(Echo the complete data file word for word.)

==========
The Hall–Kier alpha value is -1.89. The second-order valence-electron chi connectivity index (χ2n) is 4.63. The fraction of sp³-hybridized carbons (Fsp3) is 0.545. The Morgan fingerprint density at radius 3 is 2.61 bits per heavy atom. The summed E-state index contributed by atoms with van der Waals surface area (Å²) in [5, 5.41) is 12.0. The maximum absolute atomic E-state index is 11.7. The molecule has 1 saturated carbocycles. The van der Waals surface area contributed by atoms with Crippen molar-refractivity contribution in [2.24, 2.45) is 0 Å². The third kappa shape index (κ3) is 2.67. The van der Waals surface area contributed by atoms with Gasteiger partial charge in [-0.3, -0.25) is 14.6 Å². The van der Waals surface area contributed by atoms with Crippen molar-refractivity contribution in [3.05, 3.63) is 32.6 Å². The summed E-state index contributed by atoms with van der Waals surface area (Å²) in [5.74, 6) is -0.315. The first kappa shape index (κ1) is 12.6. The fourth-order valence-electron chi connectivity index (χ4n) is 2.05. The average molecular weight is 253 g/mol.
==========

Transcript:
The Hall–Kier alpha value is -1.89. The second-order valence-electron chi connectivity index (χ2n) is 4.63. The fraction of sp³-hybridized carbons (Fsp3) is 0.545. The Morgan fingerprint density at radius 3 is 2.61 bits per heavy atom. The summed E-state index contributed by atoms with van der Waals surface area (Å²) in [5, 5.41) is 12.0. The maximum absolute atomic E-state index is 11.7. The molecule has 1 saturated carbocycles. The van der Waals surface area contributed by atoms with Crippen molar-refractivity contribution in [2.24, 2.45) is 0 Å². The third kappa shape index (κ3) is 2.67. The van der Waals surface area contributed by atoms with Gasteiger partial charge in [-0.3, -0.25) is 14.6 Å². The van der Waals surface area contributed by atoms with Crippen molar-refractivity contribution in [3.05, 3.63) is 32.6 Å². The summed E-state index contributed by atoms with van der Waals surface area (Å²) in [5.74, 6) is -0.315. The first kappa shape index (κ1) is 12.6. The fourth-order valence-electron chi connectivity index (χ4n) is 2.05. The average molecular weight is 253 g/mol.